Quinoa, like amaranth, is not a traditional cereal. It belongs to the foxtail family and is a pseudo-cereal. Amaranth and quinoa have several identical properties. Since the two pseudocereals contain no gluten, they are gluten-free and very well tolerated by people with celiac disease.
Quinoa is mainly grown in South America. The plant is hardy and has very little demand in terms of cultivation, so it does not require artificial fertilizers or the like. The pseudocereal can even grow at very high altitudes, such as in the Andes. Several thousand years ago, the Incas in South America were already cultivating quinoa, which was an important staple food.
Quinoa is also very “in” today. The pseudo cereal is not only well tolerated, it can also be used quite easily like other conventional cereals. Proportionally, however, quinoa has a higher protein content in comparison. The vegetable protein in quinoa is also well suited for people who follow a vegan or vegetarian diet, but of course not exclusively. In addition, the pseudocereal contains essential vitamins and minerals.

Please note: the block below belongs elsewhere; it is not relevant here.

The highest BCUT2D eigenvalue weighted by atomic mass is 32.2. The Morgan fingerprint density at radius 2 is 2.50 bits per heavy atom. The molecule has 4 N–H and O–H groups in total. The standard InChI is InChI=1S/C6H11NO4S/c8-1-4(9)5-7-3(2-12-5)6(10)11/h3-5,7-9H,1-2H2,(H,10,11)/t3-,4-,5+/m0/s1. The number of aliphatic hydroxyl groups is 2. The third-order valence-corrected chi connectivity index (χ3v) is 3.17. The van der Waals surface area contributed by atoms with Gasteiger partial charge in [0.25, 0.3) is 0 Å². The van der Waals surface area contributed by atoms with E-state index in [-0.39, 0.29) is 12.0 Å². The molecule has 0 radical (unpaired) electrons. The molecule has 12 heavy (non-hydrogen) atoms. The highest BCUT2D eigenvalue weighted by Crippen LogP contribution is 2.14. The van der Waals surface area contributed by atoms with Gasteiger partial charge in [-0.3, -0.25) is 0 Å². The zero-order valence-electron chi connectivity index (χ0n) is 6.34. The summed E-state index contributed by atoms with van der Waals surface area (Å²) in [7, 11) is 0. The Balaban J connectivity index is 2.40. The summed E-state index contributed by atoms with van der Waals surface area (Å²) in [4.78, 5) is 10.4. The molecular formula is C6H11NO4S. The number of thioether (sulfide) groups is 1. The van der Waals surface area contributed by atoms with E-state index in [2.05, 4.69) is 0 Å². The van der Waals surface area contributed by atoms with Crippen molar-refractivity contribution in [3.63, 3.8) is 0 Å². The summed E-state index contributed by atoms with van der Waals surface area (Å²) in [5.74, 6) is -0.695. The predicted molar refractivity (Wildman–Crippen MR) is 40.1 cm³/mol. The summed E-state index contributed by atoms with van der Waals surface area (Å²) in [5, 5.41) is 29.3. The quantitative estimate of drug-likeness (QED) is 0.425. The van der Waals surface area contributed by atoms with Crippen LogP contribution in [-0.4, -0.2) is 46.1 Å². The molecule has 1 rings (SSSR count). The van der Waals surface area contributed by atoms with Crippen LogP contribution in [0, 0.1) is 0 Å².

In use, quinoa cereal can be cooked and serve as a side dish or salad. Furthermore, quinoa can be puffed and added to muesli, over salads or in cake batter. It is important that quinoa, no matter how it is used, is first washed thoroughly.
Of course, quinoa can also be ground. Quinoa flour tastes hearty and nutty and is good for baking bread. The flour is also good for thickening sauces.
Before you grind quinoa with one of our Salzburg grain mills, you should note the following: First wash and dry the quinoa grain. It is best to put it in the oven at 180°C for about 10 minutes.
Now which Salzburg grain mills are suitable for grinding quinoa? We recommend our Max Special, MT 5, MT 12, MT 18 and MT 18 D. If you still want to know in general which mill is suitable for which grain, then we have the Mill comparison for you.
Have a great day! And maybe you could take away one or the other new info about quinoa pseudocereal.
P.S. And if you want to learn about the pseudo-cereal amaranth, you’ve come to the right place.
Münzing-Ruef, I. (1999): Kursbuch gesunde Ernährung. The kitchen as a pharmacy of nature. Munich: Zabert Sandmann GmbH, p. 266